This is a brown bear track. One thing to note is that the claws are quite long, sticking pretty far beyond the toes. This is a common trait in brown bears, black bears generally have much shorter claws. From what I've seen long claws on the front feet are a common characteristic for many animals that do a lot of digging. This happens to be a coastal brown bear and I haven't noticed them doing a ton of digging (might be more my poor observation skills than anything else) but apparently the inland brown bears (grizzlies) do a fair bit of it.

Another trait to notice is that if a straight line is drawn from the bottom of the outer toe across the top of the heel pad the innermost toe will generally fall at least halfway above the line. A black bear's line of toes is usually more curved and its inner most toe will fall more below such a line.

Now, in response to the discussion in the comments:

I would like to note that I am excited to have such advanced discussion going on, I was definitely not expecting it. Some of it is beyond my ability to analyze at this point, so I will mostly leave that alone. What I will do is give my best interpretation of the tracks with the understanding that I am no great expert and my opinion isn't necessarily likely to be more correct than yours.

I'm not sure of the gait here, but I think that the bear was moving slowly, stopped and looked to the right. The positioning of the right front foot so far out on the left edge of the picture as well as the way there are two right hinds between the right fronts and the way the left front is closely surrounded by hinds, but there is not another left front a similar distance back all contribute to me thinking that.

I thought it was interesting that there seemed to be consensus for some things commenters seemed to be relying on pressure releases for, but disagreement in others. The most commonly agreed upon thing (of the things that I can't verify) is that it was a female, which I am still curious to know more about the reasoning on.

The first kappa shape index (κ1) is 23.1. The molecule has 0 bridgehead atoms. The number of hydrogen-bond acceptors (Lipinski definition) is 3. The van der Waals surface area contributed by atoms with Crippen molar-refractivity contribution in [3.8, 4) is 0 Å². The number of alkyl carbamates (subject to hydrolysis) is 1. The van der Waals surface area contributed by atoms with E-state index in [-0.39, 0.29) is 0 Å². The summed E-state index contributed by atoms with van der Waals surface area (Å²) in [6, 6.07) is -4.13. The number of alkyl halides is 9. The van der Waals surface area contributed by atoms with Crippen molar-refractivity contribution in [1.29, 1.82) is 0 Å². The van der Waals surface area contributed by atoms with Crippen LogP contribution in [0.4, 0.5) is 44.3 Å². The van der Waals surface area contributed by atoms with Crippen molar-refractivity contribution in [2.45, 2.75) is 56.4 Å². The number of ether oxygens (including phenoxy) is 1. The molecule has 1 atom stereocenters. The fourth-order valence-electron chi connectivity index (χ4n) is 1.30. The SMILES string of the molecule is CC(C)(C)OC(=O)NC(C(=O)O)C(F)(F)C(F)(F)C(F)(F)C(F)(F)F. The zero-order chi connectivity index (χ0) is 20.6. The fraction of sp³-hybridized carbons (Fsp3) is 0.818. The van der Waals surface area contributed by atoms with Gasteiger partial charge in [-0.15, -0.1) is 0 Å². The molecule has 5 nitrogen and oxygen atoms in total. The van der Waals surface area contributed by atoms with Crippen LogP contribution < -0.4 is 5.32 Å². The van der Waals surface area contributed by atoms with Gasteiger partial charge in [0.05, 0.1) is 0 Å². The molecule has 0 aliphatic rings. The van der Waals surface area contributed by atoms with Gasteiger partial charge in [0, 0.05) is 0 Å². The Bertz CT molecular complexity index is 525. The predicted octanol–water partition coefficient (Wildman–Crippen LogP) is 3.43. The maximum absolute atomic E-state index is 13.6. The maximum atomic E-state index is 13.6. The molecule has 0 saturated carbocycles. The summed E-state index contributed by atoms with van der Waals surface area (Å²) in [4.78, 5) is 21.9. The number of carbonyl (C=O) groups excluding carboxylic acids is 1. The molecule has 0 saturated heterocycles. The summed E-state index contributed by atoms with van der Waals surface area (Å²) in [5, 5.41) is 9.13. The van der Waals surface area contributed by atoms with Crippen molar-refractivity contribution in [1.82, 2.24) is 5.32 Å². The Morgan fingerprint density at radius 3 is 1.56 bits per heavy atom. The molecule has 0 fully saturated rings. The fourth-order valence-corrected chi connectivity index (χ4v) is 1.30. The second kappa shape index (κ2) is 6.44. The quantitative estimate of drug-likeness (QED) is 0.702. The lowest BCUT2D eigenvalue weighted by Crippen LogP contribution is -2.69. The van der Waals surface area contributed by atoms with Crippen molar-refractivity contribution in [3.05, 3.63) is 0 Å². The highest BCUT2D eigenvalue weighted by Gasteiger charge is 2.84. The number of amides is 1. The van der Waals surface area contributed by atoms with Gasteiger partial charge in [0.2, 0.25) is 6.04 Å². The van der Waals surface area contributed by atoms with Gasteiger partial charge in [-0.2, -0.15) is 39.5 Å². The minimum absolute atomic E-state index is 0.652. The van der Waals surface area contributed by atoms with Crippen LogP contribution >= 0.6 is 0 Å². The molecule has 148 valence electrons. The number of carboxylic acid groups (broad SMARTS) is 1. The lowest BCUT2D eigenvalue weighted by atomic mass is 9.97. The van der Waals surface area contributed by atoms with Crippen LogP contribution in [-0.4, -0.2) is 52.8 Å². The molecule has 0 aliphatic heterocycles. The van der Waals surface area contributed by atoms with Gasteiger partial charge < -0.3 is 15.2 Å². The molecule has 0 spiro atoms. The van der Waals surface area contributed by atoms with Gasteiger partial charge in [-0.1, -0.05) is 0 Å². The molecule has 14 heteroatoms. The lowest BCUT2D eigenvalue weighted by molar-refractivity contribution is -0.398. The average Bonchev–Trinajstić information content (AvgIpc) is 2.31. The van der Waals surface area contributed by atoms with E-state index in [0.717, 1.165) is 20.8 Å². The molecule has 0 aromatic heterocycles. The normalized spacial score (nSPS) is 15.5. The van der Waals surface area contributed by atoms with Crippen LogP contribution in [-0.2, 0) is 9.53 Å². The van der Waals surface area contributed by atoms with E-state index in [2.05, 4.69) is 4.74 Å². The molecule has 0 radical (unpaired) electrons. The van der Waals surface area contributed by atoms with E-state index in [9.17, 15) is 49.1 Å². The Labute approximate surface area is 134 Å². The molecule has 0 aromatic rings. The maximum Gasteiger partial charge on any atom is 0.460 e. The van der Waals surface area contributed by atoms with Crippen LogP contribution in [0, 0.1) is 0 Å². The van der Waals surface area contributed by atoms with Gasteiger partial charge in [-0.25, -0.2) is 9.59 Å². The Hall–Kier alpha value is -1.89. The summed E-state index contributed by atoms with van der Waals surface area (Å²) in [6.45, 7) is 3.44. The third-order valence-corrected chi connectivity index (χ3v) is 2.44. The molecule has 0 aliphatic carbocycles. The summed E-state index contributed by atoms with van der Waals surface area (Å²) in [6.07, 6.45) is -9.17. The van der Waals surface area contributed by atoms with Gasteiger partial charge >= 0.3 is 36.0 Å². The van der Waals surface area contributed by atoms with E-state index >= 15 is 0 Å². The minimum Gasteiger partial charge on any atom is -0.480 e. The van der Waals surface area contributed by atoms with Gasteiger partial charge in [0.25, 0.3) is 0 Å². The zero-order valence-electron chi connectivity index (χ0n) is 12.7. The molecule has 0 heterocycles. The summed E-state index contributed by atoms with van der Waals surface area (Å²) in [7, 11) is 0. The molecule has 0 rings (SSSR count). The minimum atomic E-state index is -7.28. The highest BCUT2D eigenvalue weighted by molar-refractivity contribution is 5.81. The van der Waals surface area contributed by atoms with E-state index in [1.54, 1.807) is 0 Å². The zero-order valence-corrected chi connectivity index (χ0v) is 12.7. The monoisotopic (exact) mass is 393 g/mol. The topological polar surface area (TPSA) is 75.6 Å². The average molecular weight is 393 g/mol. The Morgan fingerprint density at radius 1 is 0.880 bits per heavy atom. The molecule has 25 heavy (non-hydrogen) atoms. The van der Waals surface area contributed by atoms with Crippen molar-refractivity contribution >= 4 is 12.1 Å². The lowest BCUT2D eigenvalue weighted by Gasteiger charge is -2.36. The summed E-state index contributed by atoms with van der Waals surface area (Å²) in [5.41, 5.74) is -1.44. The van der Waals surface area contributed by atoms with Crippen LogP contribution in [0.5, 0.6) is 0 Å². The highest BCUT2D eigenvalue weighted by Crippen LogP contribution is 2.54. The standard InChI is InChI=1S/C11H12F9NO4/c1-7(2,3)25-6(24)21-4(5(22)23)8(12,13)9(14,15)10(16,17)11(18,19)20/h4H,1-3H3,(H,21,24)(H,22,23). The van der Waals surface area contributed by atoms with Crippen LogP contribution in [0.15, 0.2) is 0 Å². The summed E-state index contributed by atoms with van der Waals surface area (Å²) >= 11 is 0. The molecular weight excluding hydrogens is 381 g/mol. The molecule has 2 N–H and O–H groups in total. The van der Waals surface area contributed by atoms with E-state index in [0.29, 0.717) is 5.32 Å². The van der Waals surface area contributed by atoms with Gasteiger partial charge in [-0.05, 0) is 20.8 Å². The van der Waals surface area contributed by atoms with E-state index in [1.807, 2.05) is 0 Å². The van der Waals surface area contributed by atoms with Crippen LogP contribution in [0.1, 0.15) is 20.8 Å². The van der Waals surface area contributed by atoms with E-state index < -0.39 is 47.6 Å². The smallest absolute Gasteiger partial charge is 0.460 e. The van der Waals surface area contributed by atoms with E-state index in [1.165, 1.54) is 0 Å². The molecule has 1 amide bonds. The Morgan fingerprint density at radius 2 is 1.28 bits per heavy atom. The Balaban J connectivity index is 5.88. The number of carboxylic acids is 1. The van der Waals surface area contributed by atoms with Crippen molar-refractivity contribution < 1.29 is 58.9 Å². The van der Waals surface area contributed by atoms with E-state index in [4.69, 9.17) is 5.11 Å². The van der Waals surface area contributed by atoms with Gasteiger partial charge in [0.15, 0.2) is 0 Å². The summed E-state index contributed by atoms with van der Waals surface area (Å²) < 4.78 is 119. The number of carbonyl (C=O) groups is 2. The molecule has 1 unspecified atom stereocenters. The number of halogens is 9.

Wednesday, September 24, 2008


These birds certainly earned their nickname of "fool hen". The first one I saw on the wolf tracking was silhouetted against the road a couple hundred feet in front of us. It stayed there in plain sight until we were within a few feet when it finally moved off the road towards its chicks. Of course we would never have known the chicks were there if it had just faded into the woods after it had seen us initially.

Two more times that trip I was alerted to their presence by either the hen or one of the chicks moving or clucking as I got close to them. That seems a bit more forgiveable since they were at least in the woods and difficult to see. They probably would have been better off if they were still and silent there though. It makes me wonder how they manage to survive, and also if they are more successful than I realize - perhaps I passed near many more grouse families without ever realizing it.

I was out in the cascades last week and we saw a couple sets of grouse there, the young seemed to be nearly full-sized, but had a bit of fuzziness on their heads still. Unfortunately I was unable to get any pictures as my camera battery had run down by that point.

I'm not certain as to which species of grouse this is, most of the pictures I found of various species that would be around here did not look quite the same, but my best guess at the moment is Spruce Grouse (Dendragapus canadensis).